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Are You My Cousin?: Emma D. Thomas Howard

Are You My Cousin?

Discovering My Ancestors -- One Cousin at a Time

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Location: Raleigh, North Carolina

I tell the stories of my ancestors’ lives. Whether they lived 20 years ago or 200 years ago, they each have a story to tell. Some ancestors tell their stories willingly. Others must have their stories carefully teased from the records. Sometimes the stories are sad. Sometimes the stories are happy. Sometimes the stories are just funny. Regardless, my ancestors’ stories shaped their lives and the lives of those that followed. Come and share in the tales!

Wednesday, April 29, 2009

Emma D. Thomas Howard

Emma D. Thomas was the wife of Allen Suggs Howard and the mother of Connie Howard. She was born 25 May 1858 to Mary Jane Thomas. She married Grandpa Suggy 28 Dec 1879 and passed away at the age of 71 on 10 Aug 1929. According to her grandson Otis Kelly, she died of a gum infection.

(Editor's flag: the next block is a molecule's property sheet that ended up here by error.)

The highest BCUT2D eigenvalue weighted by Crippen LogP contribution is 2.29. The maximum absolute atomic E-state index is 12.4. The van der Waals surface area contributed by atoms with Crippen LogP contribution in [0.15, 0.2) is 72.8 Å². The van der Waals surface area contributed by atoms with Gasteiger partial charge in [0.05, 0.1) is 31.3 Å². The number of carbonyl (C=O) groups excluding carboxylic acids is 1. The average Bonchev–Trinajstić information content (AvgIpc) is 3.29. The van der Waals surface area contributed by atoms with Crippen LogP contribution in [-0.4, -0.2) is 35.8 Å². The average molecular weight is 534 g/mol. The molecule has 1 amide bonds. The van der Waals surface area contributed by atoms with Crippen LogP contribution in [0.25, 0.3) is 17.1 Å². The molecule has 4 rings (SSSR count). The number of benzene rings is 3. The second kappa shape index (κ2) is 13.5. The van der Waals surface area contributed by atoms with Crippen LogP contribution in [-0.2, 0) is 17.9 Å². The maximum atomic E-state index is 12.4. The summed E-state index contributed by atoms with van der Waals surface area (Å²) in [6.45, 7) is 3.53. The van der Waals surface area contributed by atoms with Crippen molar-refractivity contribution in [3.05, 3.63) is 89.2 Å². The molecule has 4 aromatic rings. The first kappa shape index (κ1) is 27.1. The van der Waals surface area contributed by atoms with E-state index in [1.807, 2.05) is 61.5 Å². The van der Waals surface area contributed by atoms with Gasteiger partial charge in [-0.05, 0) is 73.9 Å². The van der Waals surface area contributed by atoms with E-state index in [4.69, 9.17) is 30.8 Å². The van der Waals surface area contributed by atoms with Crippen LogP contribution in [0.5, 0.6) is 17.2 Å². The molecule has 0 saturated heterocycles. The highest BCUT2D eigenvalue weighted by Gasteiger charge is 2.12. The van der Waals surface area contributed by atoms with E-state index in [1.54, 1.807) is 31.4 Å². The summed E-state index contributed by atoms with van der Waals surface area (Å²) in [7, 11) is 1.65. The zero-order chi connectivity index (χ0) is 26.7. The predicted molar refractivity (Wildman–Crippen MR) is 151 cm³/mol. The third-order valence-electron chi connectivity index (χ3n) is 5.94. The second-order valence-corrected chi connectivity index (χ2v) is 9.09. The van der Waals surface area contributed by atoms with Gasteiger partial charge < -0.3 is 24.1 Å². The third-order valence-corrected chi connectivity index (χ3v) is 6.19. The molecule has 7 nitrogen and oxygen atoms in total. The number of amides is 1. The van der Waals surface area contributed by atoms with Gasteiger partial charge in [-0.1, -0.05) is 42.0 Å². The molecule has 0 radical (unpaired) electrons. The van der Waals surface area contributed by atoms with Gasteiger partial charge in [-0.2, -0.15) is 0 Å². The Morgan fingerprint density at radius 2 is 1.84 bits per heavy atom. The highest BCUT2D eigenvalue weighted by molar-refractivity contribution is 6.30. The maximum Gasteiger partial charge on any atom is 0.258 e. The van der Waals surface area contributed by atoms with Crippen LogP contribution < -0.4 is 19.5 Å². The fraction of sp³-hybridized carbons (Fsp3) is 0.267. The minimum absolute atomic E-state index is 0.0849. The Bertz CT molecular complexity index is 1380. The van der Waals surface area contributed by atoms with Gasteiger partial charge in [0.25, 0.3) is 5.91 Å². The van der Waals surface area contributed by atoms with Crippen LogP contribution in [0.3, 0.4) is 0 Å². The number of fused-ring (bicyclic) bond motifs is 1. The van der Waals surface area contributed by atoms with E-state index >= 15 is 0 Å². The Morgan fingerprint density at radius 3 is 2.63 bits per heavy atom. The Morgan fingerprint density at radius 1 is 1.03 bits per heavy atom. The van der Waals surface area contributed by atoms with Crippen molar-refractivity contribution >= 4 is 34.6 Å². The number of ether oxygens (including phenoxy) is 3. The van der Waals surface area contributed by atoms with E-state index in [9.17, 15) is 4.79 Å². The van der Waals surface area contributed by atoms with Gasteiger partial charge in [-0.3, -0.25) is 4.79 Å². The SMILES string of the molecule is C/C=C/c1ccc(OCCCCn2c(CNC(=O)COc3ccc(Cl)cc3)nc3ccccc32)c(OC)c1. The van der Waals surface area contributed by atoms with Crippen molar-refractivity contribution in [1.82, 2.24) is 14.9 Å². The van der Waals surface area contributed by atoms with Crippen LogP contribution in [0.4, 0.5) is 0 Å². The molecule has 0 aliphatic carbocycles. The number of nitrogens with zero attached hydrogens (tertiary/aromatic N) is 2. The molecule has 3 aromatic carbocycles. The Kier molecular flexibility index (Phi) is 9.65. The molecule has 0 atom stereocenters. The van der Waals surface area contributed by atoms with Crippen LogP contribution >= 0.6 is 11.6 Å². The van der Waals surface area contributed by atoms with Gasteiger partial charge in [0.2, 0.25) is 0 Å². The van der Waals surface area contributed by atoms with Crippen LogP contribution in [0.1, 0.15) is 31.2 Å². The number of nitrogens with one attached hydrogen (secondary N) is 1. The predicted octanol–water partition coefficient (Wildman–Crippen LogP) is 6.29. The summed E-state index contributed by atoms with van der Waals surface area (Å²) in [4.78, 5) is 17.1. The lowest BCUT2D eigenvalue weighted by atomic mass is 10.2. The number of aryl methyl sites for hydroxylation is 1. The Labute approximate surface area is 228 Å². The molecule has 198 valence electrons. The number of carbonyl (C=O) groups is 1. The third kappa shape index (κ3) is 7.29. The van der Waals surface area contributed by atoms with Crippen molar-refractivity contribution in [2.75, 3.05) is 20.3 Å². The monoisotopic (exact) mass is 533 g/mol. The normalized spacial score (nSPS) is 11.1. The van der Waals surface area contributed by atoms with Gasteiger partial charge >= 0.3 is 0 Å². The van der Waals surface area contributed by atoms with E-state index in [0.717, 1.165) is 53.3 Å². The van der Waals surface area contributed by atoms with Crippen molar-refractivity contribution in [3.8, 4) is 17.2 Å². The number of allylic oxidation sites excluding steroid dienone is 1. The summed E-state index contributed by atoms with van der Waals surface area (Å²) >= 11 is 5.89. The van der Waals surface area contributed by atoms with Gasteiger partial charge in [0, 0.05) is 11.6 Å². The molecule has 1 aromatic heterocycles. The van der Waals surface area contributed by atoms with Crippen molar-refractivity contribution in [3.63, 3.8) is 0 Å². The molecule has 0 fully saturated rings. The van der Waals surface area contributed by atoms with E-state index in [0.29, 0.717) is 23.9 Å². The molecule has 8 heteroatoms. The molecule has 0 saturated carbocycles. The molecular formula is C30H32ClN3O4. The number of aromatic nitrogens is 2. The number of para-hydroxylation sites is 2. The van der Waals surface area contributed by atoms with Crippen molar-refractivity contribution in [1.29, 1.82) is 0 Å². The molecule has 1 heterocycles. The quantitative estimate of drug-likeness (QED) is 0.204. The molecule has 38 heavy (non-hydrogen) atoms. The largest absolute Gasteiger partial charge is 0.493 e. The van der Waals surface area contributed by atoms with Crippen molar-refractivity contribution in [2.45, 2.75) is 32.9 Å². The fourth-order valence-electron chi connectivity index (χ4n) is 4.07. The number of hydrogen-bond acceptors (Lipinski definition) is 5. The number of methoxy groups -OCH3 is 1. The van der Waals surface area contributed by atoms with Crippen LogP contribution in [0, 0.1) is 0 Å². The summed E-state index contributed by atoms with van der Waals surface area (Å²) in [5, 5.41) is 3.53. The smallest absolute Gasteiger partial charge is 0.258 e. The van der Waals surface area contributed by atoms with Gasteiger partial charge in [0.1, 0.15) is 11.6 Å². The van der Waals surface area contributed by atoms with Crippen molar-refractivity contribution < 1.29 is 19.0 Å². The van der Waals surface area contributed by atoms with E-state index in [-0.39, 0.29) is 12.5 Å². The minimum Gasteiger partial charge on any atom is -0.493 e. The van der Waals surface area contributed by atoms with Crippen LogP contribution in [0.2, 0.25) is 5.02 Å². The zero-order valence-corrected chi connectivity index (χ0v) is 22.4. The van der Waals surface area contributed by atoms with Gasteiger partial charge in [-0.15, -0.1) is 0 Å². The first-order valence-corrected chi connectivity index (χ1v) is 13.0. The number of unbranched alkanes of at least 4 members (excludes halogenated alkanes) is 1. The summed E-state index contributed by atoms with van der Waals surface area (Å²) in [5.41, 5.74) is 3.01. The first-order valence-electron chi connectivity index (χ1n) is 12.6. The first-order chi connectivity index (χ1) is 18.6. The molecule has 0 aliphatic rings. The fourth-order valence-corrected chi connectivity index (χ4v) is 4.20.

Emma's parentage provided me with a bit of a mystery. Early on, I had no idea of who her mother was. A copy of her death certificate on microfilm at the NC Archives listed her mother as Mary Jane Thomas. Her father was listed as "unknown". (More on this later.) Searching the census records of Moore County and consulting with another researcher in that area, it is believed that she is indeed the (illegitimate) daughter of Mary Jane Thomas, and granddaughter of Anderson and Temperance Thomas of Moore County, NC. (This Thomas line has been well researched by another Lee County researcher and can be seen on
A strong oral history in our family tells us that Dr. James Lamar Sheppard is Emma's father. No definitive proof exists to support this information, however circumstantial evidence has Dr. Sheppard and Emma's mother living in close proximity as well as attending the same church. Both Dr. Sheppard and Mary Jane Thomas are buried at Salem Church cemetery at one end of Buckhorn Rd in what is now Lee County. It would be interesting to find out if the Sheppard descendants are familiar with this story as well.
The above picture is a copy of the original that hung in Emma's daughter's Whitey's bedroom. Otis Kelly is the only living relative that has memories of Emma. He smiled as he talked about her stating she was "a good woman" and "a great cook".
The "Cherokee grandmother" is believed to have been through Dr Sheppard's line. I'll post my thoughts on that next time.



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